August 5th, 2013 03:12 PM║ Posted By: John Pennington ║ Permalink
║ Schools: Alabama, Arkansas, Auburn, Florida, Georgia, Kentucky, LSU, Mississippi State, Missouri, Ole Miss, South Carolina, Tennessee, Texas A&M, Vanderbilt
Tags: CBS, ESPN, FOX, SEC, Time Warner Cable
Having spent two decades in the television industry and also having experienced one very nasty battle over retransmission agreements up close, I freely admit to being “the negative guy” when it comes to the SEC Network and its fight to get carriage on America’s biggest cable and satellite providers. Whether broadcasting top-notch Southern football or the World Series of Baking, cable and satellite companies don’t like paying for start-up channels. They’ve got plenty of networks already and each time a new one comes along — demanding big dollars to carry it — the providers balk, then fight, then yield… and then pass the cost on to you, the subscriber.
We’ve been consistently banging this drum for months. We did so before the official announcement for the SEC Network was made: “Those carriage negotiations usually don’t go too smoothly; a cross between going across the aisle in Congress and trying to reason with Kim Jung Un.”
We did so after the wraps were taken off the channel: “You, the viewer, need to prepare for the carriage battles we’ve warned you about.”
Last month we pointed you in the direction of the last-minute fight going on between FOX’s new all-sports network, FS1, and DirecTV, Dish and Time Warner. That new channel was projected to reach 90 million cable households. As of last month three of the biggest cable and satellite providers in the country weren’t going to carry it.
Today, we’ve got yet another big battle for you to take note of. CBS and Time Warner Cable are duking it out over their retransmission agreement. CBS affiliates and CBS-owned cable networks have been yanked from Time Warner subscribers, meaning they can not be viewed in large parts of New York, Los Angeles and Dallas at the moment. Media analysts believe the fight could go on from 10 days to six weeks. And keep in mind that the NFL regular season is just a month from kickoff. CBS — along with FOX — carries more games than any other broadcaster.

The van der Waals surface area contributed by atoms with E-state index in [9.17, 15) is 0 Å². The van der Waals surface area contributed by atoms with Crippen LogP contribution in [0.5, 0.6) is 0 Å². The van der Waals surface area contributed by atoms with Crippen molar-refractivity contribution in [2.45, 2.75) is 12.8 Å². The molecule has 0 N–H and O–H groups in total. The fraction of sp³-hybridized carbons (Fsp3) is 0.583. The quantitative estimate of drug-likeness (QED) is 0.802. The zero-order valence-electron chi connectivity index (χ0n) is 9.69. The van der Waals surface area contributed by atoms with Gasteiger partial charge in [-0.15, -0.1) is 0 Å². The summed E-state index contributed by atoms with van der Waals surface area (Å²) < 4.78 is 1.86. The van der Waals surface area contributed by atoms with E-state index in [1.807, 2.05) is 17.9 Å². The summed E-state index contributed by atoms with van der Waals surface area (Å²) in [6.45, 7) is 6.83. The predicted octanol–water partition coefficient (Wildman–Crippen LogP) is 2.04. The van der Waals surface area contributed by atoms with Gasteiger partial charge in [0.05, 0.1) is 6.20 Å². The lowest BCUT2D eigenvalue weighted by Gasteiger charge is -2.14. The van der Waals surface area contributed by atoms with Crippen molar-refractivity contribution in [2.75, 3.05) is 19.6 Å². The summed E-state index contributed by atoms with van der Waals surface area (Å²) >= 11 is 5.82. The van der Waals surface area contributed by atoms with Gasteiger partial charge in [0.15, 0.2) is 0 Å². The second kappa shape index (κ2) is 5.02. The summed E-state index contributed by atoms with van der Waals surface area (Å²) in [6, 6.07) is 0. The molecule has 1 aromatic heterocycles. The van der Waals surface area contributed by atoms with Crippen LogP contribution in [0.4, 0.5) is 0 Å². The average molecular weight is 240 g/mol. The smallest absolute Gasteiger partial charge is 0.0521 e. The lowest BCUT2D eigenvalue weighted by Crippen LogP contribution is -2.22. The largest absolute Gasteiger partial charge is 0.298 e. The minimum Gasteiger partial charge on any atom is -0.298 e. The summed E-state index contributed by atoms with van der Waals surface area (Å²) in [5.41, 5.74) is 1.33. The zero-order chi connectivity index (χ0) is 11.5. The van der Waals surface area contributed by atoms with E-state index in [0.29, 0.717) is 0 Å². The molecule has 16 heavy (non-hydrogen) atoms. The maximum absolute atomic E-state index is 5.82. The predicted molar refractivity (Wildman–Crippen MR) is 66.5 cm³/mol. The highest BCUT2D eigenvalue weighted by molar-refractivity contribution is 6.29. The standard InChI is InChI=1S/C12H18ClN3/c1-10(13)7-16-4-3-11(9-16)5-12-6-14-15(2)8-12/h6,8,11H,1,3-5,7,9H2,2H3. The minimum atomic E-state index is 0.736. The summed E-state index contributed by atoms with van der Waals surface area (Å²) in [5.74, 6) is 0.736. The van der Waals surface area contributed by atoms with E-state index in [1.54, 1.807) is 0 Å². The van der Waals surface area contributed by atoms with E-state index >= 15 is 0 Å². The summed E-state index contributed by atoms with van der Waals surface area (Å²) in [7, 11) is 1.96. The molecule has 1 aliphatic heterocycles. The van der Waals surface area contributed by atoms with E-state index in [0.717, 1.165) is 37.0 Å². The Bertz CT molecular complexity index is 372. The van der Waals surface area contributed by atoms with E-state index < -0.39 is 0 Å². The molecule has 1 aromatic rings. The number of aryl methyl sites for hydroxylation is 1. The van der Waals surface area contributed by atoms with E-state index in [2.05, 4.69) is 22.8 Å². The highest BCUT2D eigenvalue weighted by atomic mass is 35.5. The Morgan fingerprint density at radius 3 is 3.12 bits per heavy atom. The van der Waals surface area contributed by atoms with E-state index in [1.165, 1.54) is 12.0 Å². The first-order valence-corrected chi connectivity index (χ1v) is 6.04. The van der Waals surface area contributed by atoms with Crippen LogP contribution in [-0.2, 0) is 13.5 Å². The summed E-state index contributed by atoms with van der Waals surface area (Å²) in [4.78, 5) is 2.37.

The New York Times provides a quickie explanation here:
“Time Warner Cable has also acted at a time when similar showdowns are increasingly common across the country. The impasse in almost all the disputes centers on what are known as retransmission fees — compensation for putting broadcast stations on cable systems. In this case CBS, according to several analysts following the situation, has asked for an increase from about $1 per subscriber to about $2.”
So the NFL season and all other CBS-generated content hangs in the balance in three major metropolitan areas over a proposed $1-per-subscriber hike in price. While this one will eventually be worked out — they always are — anyone living under the illusion that the SEC will slide right onto every cable and satellite provider it desires is dreaming.
ESPN and the SEC have cut just one deal to date and that is with AT&T U-verse, a provider that’s been unceasingly touted as “the fastest-growing provider in the country.” Sounds good, but what does that mean? Well, AT&T U-verse has gone from 4.1 million subscribers in the second quarter of 2012 to 5.0 million subscribers in the second quarter of 2013. Nationally.
Trust us, the SEC Network’s fight to get carriage will be a frustrating slog. Your cable or satellite provider will not want to give millions of dollars to ESPN and the SEC for the right to air their programming. They will tell you that ESPN and the SEC are asking for too much money and that they are on your side, protecting your hard-earned dollars.
ESPN and the SEC, meanwhile, will tell you that your cable or satellite provider is a big ol’ meanie. You’ll be told that they won’t give you the SEC football games that you love. You’ll be told to call your local provider and demand the SEC Network. Eventually, overall viewer demand will indeed land the new channel on your system.
But prepare yourself now to miss a week or two of 2014 SEC football action as the battle comes to a head. And when the battle is done, you’ll be rewarded with — most likely — a $1 or $2 bump on your monthly television bill.
UPDATE – After three days with no CBS programming in New York, LA, and Dallas, Time Warner Cable has extended an olive branch to CBS. As we said, these things always work themselves out. But as was the case here, it usually gets worked out after the deadline.
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